PASADENA, Calif., March 9 (UPI) — The U.S. space agency says major renovation work has started at its Deep Space Network’s “Mars Antenna” in Goldstone, Calif.
NASA said the work on its historic 230-foot-wide antenna, which has received data and sent commands to deep space missions for more than 40 years, will involve replacing part of the hydrostatic bearing assembly that enables the antenna to rotate horizontally.
Officials said the engineering plans call for lifting about 9 million pounds of instruments approximately 0.2 inches so workers can replace the steel runner, walls and supporting grout.
The operation, which will cost about $1.25 million, has a design life of 20 years and is expected to be completed by November.
“This antenna has been a workhorse for … over 40 years,” said Alaudin Bhanji, Deep Space Network project manager at NASA’s Jet Propulsion Laboratory, Pasadena, Calif. “It has provided a critical lifeline to dozens of missions, while enabling scientific results that have enriched the hearts and minds of generations. We want it to continue doing so.”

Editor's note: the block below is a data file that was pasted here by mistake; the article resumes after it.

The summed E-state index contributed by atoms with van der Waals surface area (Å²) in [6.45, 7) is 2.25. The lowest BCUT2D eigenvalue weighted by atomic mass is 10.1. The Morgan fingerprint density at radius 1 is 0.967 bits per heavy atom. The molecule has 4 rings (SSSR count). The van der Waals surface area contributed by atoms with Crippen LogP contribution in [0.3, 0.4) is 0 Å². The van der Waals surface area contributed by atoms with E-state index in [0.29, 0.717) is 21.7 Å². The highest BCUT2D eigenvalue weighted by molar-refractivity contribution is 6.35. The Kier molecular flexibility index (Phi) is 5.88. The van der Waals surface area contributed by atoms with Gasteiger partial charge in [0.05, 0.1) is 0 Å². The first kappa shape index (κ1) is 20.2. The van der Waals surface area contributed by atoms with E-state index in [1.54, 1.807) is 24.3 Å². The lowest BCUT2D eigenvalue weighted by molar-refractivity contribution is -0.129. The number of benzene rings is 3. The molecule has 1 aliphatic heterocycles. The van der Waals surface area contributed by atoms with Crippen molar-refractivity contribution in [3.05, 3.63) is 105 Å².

NASA said it built the Mars antenna when spacecraft began venturing beyond Earth’s orbit, requiring more powerful communications tools. The Mars antenna was the first of the giant antennas designed to receive weak signals and transmit very strong ones far into space.
More information about the Deep Space Network is available at http://deepspace.jpl.nasa.gov/dsn/index.html.
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